If you are desperately looking for new singers and willing to say no to someone who walks in the door, be sure you are recognizing that it may be much more difficult to find what you are looking for. Trained singers (especially volunteer trained singers) are becoming a pretty rare find.
As an example of how culture and values directly affect recruitment, I can tell you that my organization, SSCC, values learning over knowing. What that means for us is that if you are willing to learn, you have a place here - regardless of what you already know. We hold this value for students, staff, and audience members. The result? We can cast a very wide net when recruiting singers. Our welcoming community encourages new children and teens to try singing in a group for the very first time. Our staff has many strategies for teaching singers of varied experience levels, and we reach children who may not already consider themselves “singers”. Ultimately, our students do achieve high levels of musicianship, but they do so as a byproduct of our organization valuing learning over knowing.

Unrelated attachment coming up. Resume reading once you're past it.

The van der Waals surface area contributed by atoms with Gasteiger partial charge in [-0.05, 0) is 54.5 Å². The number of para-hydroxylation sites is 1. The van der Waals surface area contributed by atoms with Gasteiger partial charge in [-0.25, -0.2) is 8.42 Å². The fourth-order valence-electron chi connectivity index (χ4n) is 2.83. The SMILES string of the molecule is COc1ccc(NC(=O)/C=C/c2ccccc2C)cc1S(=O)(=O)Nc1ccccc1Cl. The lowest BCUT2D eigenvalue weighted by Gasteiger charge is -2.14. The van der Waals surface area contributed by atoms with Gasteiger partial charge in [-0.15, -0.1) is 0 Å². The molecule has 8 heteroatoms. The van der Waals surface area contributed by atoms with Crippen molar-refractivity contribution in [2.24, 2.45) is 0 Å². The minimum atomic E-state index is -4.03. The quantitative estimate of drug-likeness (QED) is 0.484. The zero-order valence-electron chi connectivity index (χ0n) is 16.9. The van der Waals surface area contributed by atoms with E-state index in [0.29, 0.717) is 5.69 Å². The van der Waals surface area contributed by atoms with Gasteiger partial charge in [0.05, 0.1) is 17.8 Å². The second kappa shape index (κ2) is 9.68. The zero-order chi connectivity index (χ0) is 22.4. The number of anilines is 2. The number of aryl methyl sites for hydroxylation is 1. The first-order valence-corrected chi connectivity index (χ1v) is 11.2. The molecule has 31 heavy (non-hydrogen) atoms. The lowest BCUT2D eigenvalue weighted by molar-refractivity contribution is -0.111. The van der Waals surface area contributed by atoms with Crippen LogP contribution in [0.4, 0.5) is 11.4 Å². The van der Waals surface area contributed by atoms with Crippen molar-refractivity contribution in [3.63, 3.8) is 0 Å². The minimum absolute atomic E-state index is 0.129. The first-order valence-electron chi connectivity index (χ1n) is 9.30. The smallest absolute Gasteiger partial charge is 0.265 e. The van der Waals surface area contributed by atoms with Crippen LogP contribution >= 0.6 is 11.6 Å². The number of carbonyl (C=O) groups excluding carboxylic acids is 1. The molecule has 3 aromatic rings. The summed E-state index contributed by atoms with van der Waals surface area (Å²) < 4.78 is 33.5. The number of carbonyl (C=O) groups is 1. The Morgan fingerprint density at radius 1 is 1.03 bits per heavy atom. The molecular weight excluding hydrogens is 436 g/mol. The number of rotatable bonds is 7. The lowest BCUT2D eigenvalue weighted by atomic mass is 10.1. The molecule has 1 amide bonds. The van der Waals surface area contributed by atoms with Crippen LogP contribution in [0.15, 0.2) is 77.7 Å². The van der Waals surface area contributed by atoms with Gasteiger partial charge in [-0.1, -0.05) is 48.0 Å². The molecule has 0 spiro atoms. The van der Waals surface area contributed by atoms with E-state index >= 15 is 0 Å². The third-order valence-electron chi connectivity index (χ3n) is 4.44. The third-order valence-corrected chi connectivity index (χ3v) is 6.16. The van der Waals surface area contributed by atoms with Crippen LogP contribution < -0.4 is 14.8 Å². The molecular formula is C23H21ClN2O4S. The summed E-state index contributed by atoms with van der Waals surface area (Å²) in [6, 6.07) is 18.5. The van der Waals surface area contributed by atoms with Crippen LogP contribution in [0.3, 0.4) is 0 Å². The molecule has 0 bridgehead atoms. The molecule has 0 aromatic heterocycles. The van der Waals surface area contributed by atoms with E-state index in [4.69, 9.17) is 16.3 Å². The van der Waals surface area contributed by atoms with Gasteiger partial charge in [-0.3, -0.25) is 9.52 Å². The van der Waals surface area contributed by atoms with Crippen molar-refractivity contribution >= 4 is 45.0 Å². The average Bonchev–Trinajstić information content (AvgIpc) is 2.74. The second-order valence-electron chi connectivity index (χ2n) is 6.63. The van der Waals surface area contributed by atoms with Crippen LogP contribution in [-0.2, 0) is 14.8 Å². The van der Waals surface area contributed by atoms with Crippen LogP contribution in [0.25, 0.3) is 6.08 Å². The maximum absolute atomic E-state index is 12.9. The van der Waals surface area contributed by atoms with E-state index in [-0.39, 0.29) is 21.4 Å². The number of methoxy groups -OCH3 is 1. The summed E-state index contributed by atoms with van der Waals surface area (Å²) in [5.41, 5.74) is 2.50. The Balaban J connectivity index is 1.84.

Doing the deep-dive-work into understanding your organization’s values will help align the team you already have, and this is the first step to being able to communicate effectively with new singers and recruits.
Step 2: Ensure your culture reflects your values.
I can’t tell you what will work for your organization in your area, but I do know that when your culture accurately reflects your values, people are drawn to what you are doing. Commitment to a value-driven culture encourages others to be involved. It is imperative, however, that your values become integrated into your every day actions, and guide your every day work and decisions. Once these values are super clearly defined, the next step is to determine how they become action in your culture. When you’ve called your team meeting and defined your values in the morning, this step is what happens after your lunch break. How would I have this conversation?
I’d start by hanging our decided-upon two priority values on the wall, or writing them large on two pieces of paper. On a posterboard, I’d write the following situations. Then, I’d rumble with my team, brainstorming what actions are value-centered based on regular situations the choir entails. For example: